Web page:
Tag Archives: Analysis

2006 and 2011 Analysis of Impediments to Fair Housing, Valdosta

What’s this AI everyone is talking about related to fair housing? Now you can see for yourself.

Copies of the Analysis of Impediments to Fair Housing, City of Valdosta, are now available for 2006 and December 2011 on the LAKE website. I retrieved both of them today from Document Central on the the City of Valdosta’s Document Central. It is my understanding that the 2006 version has been there for some time, and the 2011 version was put there today. The 2011 version is a draft that has not yet been approved by HUD.

I have not read either version of the document yet, so I don’t have much to say about it yet. The point is that you can read it yourself. I’ve also pulled all the 2011 maps into separate web pages to make them easier to work with. No doubt the Valdosta City Council and staff, as well as the community steering committee formed by Council James Wright would be interested in feedback. Or you can comment on this post.


Transparency in Valdosta (or not): Impediments to Fair Housing @ VCC 2012 04 05

The Valdosta City Council has apparently heard of transparency, but seems unclear on how to go about it, judging by this housing analysis issue.

David Rodock wrote for the VDT Sunday, Valdosta’s quality of life: Disagreement over how to fix the issues,

In early April, Valdosta City Council members voted almost unanimously to approve the submission of a plan to HUD that would address socio-economic problems for citizens — except for District 1 council member James Wright.

“I felt as if we didn’t have enough time to review the document,” said Wright, as the 100 page document was not provided until the day before the vote.

The document in question is the “Analysis of Impediments to Fair Housing” and was prepared by a Texas firm, J-QUAD Planning Group. The study is required of any city that receives funds directly under the Community Development Block Grant (CDBG) Program though the United States Department of Housing and Urban Development (HUD), which Valdosta became eligible for in 2004.

According to the minutes of the 5 April 2012 Valdosta City Council meeting, Council Wright wanted to delay voting on the document because there was a lot of public interest in it. Mayor Gayle pointed out it was simply a pro-forma analysis required by HUD, and not a plan. Council Vickers said they could form a committee to make a plan. But the council didn’t seem to include formation of such a committee in the motion to accept the analysis that finally passed.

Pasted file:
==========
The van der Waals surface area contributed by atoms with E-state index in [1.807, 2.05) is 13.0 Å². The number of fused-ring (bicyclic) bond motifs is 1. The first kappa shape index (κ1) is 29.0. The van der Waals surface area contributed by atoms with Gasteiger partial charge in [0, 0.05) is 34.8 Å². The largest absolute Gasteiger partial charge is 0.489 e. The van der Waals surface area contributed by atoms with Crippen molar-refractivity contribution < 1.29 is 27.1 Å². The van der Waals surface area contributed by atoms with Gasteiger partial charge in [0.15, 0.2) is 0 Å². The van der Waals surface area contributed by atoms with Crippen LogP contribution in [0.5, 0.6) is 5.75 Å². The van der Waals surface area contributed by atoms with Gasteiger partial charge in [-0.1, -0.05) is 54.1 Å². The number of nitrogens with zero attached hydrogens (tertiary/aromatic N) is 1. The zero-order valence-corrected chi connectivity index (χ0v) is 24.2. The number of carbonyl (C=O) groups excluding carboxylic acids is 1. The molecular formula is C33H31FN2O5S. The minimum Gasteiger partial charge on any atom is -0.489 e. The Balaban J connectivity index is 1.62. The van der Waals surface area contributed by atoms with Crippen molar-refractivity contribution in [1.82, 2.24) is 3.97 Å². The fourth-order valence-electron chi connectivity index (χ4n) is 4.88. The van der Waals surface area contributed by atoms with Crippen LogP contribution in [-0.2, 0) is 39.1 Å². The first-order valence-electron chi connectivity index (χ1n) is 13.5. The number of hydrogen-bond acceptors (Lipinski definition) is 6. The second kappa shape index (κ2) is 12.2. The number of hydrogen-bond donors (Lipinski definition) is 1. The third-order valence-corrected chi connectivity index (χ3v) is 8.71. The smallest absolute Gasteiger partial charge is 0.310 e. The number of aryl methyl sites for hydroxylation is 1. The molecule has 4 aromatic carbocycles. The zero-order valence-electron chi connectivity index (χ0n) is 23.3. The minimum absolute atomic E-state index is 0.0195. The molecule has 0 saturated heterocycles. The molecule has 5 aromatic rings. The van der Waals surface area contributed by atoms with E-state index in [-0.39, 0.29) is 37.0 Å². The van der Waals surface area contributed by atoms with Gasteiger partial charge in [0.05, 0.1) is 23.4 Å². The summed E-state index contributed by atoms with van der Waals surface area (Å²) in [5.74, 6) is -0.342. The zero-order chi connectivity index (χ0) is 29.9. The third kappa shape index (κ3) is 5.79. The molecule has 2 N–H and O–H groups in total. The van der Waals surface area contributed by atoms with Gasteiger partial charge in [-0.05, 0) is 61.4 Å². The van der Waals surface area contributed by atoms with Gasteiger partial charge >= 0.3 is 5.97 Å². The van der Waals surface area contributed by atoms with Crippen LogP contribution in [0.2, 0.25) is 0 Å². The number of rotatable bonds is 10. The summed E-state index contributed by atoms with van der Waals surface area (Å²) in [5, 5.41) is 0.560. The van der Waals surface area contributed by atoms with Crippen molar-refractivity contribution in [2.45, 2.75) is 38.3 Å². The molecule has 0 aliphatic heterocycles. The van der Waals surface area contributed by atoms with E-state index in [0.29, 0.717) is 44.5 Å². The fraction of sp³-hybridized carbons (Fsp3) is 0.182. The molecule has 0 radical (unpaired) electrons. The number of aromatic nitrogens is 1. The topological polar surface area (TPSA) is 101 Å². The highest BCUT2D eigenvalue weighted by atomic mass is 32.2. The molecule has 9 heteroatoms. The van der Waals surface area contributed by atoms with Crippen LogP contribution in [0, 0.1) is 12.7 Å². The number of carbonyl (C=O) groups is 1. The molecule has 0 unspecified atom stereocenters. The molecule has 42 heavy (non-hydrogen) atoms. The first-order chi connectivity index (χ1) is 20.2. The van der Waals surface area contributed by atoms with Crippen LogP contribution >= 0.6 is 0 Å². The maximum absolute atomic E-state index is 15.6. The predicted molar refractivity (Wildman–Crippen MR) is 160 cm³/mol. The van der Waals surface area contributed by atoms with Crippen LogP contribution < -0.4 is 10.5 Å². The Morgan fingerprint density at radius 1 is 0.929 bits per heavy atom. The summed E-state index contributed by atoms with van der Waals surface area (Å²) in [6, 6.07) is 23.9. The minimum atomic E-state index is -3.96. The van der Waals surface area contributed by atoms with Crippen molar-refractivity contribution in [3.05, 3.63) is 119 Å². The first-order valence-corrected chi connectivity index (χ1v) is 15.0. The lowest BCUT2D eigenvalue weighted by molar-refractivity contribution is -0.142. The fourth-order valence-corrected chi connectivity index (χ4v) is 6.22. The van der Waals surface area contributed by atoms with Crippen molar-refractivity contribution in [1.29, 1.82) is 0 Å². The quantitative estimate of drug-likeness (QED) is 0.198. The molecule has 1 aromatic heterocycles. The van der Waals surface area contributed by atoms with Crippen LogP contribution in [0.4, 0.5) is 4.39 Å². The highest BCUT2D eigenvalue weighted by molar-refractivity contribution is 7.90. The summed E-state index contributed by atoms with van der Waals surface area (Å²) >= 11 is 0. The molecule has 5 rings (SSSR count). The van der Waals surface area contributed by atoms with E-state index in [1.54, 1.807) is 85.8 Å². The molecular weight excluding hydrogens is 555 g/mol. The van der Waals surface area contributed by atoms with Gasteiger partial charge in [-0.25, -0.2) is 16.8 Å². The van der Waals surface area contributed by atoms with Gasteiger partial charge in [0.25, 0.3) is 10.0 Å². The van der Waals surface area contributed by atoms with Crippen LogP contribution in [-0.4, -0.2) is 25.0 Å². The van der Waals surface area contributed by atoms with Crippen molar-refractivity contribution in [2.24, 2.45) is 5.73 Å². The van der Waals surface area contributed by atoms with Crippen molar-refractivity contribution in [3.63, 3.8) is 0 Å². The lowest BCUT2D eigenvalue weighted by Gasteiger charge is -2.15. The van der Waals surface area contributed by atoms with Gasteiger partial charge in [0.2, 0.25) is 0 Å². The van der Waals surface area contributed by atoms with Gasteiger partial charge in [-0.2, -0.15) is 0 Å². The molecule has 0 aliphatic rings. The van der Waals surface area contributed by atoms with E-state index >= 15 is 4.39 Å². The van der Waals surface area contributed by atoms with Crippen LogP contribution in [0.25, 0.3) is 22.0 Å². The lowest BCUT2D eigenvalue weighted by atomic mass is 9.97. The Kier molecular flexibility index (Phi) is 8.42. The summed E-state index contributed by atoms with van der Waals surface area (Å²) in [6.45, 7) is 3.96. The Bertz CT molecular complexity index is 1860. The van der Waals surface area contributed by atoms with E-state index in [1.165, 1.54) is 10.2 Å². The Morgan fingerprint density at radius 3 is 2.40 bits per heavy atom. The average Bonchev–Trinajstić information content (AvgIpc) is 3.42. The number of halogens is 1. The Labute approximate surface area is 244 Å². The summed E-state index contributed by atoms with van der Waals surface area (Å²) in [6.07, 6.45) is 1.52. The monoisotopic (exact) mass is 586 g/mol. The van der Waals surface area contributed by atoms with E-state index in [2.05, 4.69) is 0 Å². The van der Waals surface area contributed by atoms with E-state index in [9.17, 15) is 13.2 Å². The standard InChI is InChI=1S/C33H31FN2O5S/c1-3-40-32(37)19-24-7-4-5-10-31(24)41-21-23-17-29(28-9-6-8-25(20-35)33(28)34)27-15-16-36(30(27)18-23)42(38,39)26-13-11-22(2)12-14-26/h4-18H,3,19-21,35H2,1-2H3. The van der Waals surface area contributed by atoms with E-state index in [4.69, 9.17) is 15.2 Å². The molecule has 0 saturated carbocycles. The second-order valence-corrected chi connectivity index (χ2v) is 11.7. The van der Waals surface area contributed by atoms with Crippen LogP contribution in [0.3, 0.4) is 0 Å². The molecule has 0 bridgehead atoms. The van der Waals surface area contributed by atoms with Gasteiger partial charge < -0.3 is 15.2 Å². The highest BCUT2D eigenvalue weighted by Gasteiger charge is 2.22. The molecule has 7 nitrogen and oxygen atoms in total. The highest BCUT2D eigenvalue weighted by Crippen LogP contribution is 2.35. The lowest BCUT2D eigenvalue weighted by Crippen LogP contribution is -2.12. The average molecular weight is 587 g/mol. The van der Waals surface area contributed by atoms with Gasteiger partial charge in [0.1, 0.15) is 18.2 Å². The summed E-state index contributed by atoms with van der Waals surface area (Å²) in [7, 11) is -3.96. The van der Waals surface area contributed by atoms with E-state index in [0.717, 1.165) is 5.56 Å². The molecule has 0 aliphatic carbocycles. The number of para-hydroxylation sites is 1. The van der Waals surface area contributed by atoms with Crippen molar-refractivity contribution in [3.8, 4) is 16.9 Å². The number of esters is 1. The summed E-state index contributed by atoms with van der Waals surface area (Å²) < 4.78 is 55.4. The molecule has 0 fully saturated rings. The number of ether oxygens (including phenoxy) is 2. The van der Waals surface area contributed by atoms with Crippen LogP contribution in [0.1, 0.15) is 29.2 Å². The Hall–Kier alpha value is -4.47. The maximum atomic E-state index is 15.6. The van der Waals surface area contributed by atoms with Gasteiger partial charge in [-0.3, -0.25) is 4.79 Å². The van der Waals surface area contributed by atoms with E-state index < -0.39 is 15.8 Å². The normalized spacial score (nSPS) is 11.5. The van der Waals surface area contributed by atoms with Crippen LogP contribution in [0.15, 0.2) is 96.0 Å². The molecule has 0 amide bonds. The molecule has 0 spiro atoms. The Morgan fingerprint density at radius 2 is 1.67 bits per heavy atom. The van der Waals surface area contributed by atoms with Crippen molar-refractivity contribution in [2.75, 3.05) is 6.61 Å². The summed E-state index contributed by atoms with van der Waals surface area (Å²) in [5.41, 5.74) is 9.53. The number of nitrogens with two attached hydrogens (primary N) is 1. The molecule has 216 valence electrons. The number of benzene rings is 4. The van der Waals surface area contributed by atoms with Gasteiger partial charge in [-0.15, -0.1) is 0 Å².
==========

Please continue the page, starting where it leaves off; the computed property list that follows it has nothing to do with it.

So Council Wright has moved ahead on his own:

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Solar: jobs, leadership, grid, independence, and health

Peak power when you need it: solar. Somebody has been studying it, and addressing problems local decisionmakers right here in south Georgia have been raising.

Solar Power Generation in the US: Too expensive, or a bargain? by Richard Perez, ASRC, University at Albany, Ken Zweibel, GW Solar Institute, George Washington University, Thomas E. Hoff, Clean Power Research. That’s Albany, New York, but it applies even more to Albany, Georgia and Lowndes County, Georgia, since we’re so much farther south, with much more sun.

Let’s cut to the chase:

The fuel of heat waves is the sun; a heat wave cannot take place without a massive local solar energy influx. The bottom part of Figure 2 illustrates an example of a heat wave in the southeastern US in the spring of 2010 and the top part of the figure shows the cloud cover at the same time: the qualitative agreement between solar availability and the regional heat wave is striking. Quantitative evidence has also shown that the mean availability of solar generation during the largest heat wave driven rolling blackouts in the US was nearly 90% ideal (Letendre et al. 2006). One of the most convincing examples, however, is the August 2003 Northeast blackout that lasted several days and cost nearly $8 billion region wide (Perez et al., 2004). The blackout was indirectly caused by high demand, fueled by a regional heat wave3. As little as 500 MW of distributed PV region wide would have kept every single cascading failure from feeding into one another and precipitating the outage. The analysis of a similar subcontinental scale blackout in the Western US a few years before that led to nearly identical conclusions (Perez et al., 1997).

In essence, the peak load driver, the sun via heat waves and A/C demand, is also the fuel powering solar electric technologies. Because of this natural synergy, the solar technologies deliver hard wired peak shaving capability for the locations/regions with the appropriate demand mix peak loads driven by commercial/industrial A/C that is to say, much of America. This capability remains significant up to 30% capacity penetration (Perez et al., 2010), representing a deployment potential of nearly 375 GW in the US.

The sun supplies solar power when you need it: at the same time the sun drives heat waves.

The paper identifies the problem I’ve encountered talking to local policy makers, especially ones associated with power companies: Continue reading